FWA 6918
Fair Work Act 2009
Plenty Valley Services Association Inc
MELBOURNE, 17 AUGUST 2012
Termination of employment - applicant unfairly dismissed - no remedy ordered.
 Mr Cini filed an application for unfair dismissal pursuant to s.394 of the Fair Work Act 2009 (the Act) on 20 April 2012 in relation to his dismissal from his employment by Plenty Valley Services Association Inc (the respondent) on 10 April 2012.
 This matter was listed for arbitration on 8, 9 and 10 August 2012. Mr Cini appeared on his own behalf and Mr Harrington of counsel was given permission to appear for the respondent.
 At the conclusion of the hearing on 10 August 2012 I made an ex tempore decision. What follows is a revised and edited version of that decision.
 Mr Cini commenced employment with the respondent on 28 March 2010. As required by s. 396, I must decide several matters before considering the merits of the application.
 Under s.396(a) I have to decide whether the application was made within the period required under s. 394(2), and I decide that it was. The respondent concedes, and I so find, that the applicant is a person protected from unfair dismissal for the purposes of section 382, and that is a matter I must find under s.396(b). The respondent admits that it is not a small business employer and therefore the Small Business Fair Dismissal Code does not apply, and that is a matter I am required to find under s.396(c). It was never contended that the dismissal was a case of genuine redundancy and therefore I find that s.396(d) is not relevant to the proceedings.
 For the purposes of s.385(a), I find that the applicant was dismissed from his employment. Sections 385(c) and (d) deal with the same matters as are dealt with in ss.396(c) and (d), and I have just addressed those matters. The only remaining issue is s.385(b) which requires that I have to be satisfied that the dismissal was harsh, unjust or unreasonable. That requires me to then turn to s.387 of the Act which sets out the criteria for considering whether or not a dismissal was harsh, unjust or unreasonable.
 Section 387 requires that I take into account each of the matters identified in paragraphs (a) to (h) of s.387. The case law on this issue is best expressed by a decision of the former Australian Industrial Relations Commission in ALH Group Pty Ltd trading as Royal Exchange Hotel v Mulhall 1. The Full Bench, whilst it was dealing with different legislation, deals with the same concept. It was dealing at that time with s.170CG of the then Workplace Relations Act 1996 and the Full Bench said:
“Each of the paragraphs (a) to (d) of s.170CG(3) requires the commission to have regard to "whether" a circumstance existed. Whether it existed must then be taken into account, considered and given due weight as a fundamental element in determining whether the termination was harsh, unjust or unreasonable. A consequence of this construction of section 170CG(3) is that the commission is obliged to make a finding in respect of each of the circumstances specified in subsections 170CG(3)(a) to (d) insofar as each of these paragraphs is relevant to the factual circumstances of a particular case.” 2
 The principles decided in that matter apply equally to the way in which the Tribunal approaches the operation of s.387. I have to determine whether each of the criteria in s.387 exist and, if they exist, then I must take them into account, consider them and give due weight to them as a fundamental element in determining whether the termination was harsh, unjust or unreasonable.
 Before I turn to the criteria, the matter of the termination and the reason for the termination was set out in the termination letter 3. The reason for the termination was as follows:
“The reason for the termination of your employment is that your actions in relation to handling cash within the village constitutes a breach of clause 4.2 of your employment contract wherein you agreed to honestly and faithfully serve the association and use your best endeavours to promote its interest and welfare.”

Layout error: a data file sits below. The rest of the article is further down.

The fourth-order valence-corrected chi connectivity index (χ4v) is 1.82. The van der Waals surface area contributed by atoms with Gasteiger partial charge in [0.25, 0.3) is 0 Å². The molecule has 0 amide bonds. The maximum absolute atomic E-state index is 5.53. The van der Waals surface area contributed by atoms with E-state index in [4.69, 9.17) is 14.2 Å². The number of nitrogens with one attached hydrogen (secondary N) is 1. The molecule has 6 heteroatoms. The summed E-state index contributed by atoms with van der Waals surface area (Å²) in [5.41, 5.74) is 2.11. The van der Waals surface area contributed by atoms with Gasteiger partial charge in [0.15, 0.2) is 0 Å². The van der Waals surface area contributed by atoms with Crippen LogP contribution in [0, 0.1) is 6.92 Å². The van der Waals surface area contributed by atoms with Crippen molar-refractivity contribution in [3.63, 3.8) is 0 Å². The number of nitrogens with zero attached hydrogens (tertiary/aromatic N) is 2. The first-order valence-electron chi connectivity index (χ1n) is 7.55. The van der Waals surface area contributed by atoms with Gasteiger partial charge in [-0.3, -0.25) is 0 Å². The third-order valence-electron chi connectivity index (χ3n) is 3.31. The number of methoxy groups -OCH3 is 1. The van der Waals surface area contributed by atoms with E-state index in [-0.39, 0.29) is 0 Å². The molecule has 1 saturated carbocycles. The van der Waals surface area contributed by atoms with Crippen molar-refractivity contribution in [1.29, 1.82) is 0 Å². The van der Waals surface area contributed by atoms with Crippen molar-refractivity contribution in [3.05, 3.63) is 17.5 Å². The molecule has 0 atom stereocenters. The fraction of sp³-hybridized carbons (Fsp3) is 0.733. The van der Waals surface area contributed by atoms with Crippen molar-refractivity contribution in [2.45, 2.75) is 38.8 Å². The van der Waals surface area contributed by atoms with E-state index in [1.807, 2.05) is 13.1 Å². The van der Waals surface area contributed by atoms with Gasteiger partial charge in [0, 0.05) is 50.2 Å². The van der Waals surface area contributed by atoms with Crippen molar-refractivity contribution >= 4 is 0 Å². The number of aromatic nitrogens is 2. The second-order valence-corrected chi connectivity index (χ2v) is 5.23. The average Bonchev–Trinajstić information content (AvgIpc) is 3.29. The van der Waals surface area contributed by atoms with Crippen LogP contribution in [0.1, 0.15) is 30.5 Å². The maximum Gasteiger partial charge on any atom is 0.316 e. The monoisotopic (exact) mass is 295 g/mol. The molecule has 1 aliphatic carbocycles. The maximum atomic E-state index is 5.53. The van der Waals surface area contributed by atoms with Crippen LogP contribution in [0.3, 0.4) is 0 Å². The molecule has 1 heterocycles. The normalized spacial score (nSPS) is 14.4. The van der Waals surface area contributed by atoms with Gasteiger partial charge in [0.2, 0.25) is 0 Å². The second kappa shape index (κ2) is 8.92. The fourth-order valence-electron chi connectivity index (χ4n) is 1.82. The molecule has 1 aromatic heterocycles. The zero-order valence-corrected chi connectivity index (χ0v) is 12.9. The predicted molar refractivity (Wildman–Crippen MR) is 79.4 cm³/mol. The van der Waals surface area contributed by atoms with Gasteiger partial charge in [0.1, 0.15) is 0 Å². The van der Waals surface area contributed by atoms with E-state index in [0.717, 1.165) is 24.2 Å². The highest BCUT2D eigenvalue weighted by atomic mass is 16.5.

That reason was contained in the letter sent by Kevin Tait, Chairman Committee of Management, to the applicant on 10 April 2012.
 The employment contract which was relevant was also in evidence Clause 4.2 of that contract, which is the clause relied upon in the letter of termination, provided as follows:
“4.2 By accepting employment with the Association, you agree honestly and faithfully to serve the association and use your best endeavours to promote its interest and welfare. Unless you are absent on leave, as provided for in this letter, you agree to devote the whole of your time and attention during your working hours to the business of the association.” 4
 The combination of the letter of termination and clause 4.2 makes it clear that the effect of the reason for termination was a breach of the requirement that -
“You agree honestly faithfully to serve the Association and use your best endeavours to promote its interests and welfare.”
 I also note that clause 4.1 of the contract directs the applicant, as the Village Manager, to perform duties in the Duty Statement which was Schedule 1 to the contract. The duties identified in Schedule 1 to the contract include a mix of financial and personal relationship duties. The financial duties under the heading Administration are quite detailed and the personal relationship duties are best expressed under a general duty which is set out in the Duty Statement as -
“To ensure that the Village maintains an atmosphere which fosters enjoyment of the facilities and quiet enjoyment of their properties by the Village residents.”
 The specific reasons for dismissal related to cash handling within the Village. The evidence in this matter, and the very frank and honest evidence of the applicant, discloses cash handling within the Village which was not in conformity to the specific financial duties placed upon the applicant under his contract. Attached to and forming part of the Duty Statement of the Village Manager are a number of financial obligations, and some of those are as follows:
 Having regard to the requirements forming part of the Duty Statement of the Village Manager and having regard to the evidence of the Applicant, I find that the reason for dismissal was a valid reason. "Valid reason" is not a defined term within the Act but reliance is often placed upon a decision of Northrop J in Selvachandran v Peteron Plastics Pty Ltd where Northrop J said:
“The adjective ‘valid’ should be given the meaning of sound, defensible or well founded. A reason which is capricious, fanciful, spiteful or prejudiced could never be a valid reason.” 5